Way back in June of last year I participated in both the annual Wild Arts Walk and the Quick Draw challenge as a fundraiser for Friends of Creamer's Field, one of the non-profits I wholeheartedly support and love to help out when an opportunity like this presents itself. Here's a bit of the process behind the panel that I did + donated as a demo piece.
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While timed drawing exercises (participating artists had one hour within which to execute their respective works) are good for tripping up an obsessive control freak, I still actually spent a coupla hours on the evening before the gig prepping up a panel. None of the flagged doodles in my sketchbook cued up for the next round of public demos were simple enough compositions to pull off in an hour, so I relied on a doodle done in desperation while racking my brain for something appropriate to the setting.
Some Google Image Searches for "goose calls," a couple refresher sketches of Canada geese and an end to the oscillation between "use your own voice" versus "find your own voice" and my vision finally took flight. Okay, more like waddled about the field.
While the initial concept was funny in a sort of bittersweet sense, what with the spurned uptilting of a beak, the shift in tone really made it much more of an attractive piece expanding upon the deep, philosophical implications of the message (whichever way it's interpreted).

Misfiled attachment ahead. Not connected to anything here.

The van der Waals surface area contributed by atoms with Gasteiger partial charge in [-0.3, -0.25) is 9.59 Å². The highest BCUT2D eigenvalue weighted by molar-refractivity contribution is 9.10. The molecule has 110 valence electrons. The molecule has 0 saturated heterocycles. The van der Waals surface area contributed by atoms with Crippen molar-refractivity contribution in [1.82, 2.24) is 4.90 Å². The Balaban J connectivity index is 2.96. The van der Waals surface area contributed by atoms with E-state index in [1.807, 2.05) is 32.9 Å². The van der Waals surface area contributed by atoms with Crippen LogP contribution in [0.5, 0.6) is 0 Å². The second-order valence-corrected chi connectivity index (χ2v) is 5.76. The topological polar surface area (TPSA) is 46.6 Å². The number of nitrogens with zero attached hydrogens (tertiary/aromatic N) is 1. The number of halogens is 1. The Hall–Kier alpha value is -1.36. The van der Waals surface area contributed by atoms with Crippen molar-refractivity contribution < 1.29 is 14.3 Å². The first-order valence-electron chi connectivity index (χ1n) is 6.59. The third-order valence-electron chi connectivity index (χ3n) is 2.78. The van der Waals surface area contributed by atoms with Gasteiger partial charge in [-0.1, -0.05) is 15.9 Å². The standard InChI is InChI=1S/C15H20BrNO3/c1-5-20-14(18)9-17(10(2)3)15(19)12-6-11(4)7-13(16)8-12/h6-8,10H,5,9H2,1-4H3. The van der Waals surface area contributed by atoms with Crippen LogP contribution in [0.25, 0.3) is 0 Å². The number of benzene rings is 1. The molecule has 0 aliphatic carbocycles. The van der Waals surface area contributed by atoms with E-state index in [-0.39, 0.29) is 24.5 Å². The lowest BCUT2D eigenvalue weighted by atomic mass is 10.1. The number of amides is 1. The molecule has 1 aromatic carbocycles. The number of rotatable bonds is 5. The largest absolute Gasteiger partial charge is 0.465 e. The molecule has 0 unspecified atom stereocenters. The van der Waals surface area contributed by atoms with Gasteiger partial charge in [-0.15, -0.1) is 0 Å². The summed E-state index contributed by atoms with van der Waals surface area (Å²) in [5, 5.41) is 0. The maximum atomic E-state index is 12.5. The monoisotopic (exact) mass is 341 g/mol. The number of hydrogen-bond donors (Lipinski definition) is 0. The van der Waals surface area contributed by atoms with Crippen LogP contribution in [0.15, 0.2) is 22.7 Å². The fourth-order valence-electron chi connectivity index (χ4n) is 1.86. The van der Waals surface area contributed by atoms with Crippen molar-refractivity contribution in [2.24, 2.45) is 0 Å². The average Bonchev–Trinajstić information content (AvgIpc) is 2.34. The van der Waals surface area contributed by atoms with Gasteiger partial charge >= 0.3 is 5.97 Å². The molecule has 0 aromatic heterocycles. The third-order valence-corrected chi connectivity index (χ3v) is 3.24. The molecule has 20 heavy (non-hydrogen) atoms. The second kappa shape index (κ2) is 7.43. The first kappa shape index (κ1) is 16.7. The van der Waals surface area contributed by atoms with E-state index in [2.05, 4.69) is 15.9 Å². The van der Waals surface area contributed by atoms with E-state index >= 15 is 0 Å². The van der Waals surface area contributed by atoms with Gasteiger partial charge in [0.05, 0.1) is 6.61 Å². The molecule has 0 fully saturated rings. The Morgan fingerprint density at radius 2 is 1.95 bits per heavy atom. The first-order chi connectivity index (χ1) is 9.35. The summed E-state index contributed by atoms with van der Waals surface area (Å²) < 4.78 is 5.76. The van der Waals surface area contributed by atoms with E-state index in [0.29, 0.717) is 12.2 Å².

One of the peculiar things I've noticed over the years of drawing is that one I've drawn something I can recall it at any point afterwards. Drawing from life, like when using a model or doing a reference sketch, focuses attention on the subject matter in a way that is similar to intense studying, but engages much more than just the eyes. Factor in some muscle memory after a practice session and there's a perfect example of total recall when put under the spotlight for such an event as this.
This is probably ripping back the curtain of The Great & Terrible Oz of Cartooning, since all this preparatory work might disillusion some folks on the supposed spontaneity of the scene. I look at it more like warmup stretches a serious runner undertakes before a marathon. And above and beyond all that I wound up doing two virtually identical versions of the panel in the allotted timeframe. Besides the practical value of doing at least twice the work in hopes of bettering the odds that at least one will pan out in the public eye, it's nice to back yourself up in situations like this. Turns out this was particularly prudent as I ended up accidentally ripping one the two originals while attempting to cut the completed panel off the watercolor block... oops! Discerning eyes can make out the rip right underneath the "Nuggets" header in the upper left corner:
As it turned out the winning bidder, who got their name(s) inscribed on the finished piece, was the parents of an extremely attentive kid who watched at my table for nearly the entire whole hour. The Mom said he really wanted it hung in his room, but seeing as how it was destined as a dad's day gift, I gave 'em the penciled rough version posted above too. You'll just have to take my word for it that the finished version looked really good, much better than the one used for the Nuggets feature, but it's gone now, having mentally fledged and left the nest.
Next weekend I'll elaborate a bit more on the gig with an update after this year's event.
|Photos: Helen Howard|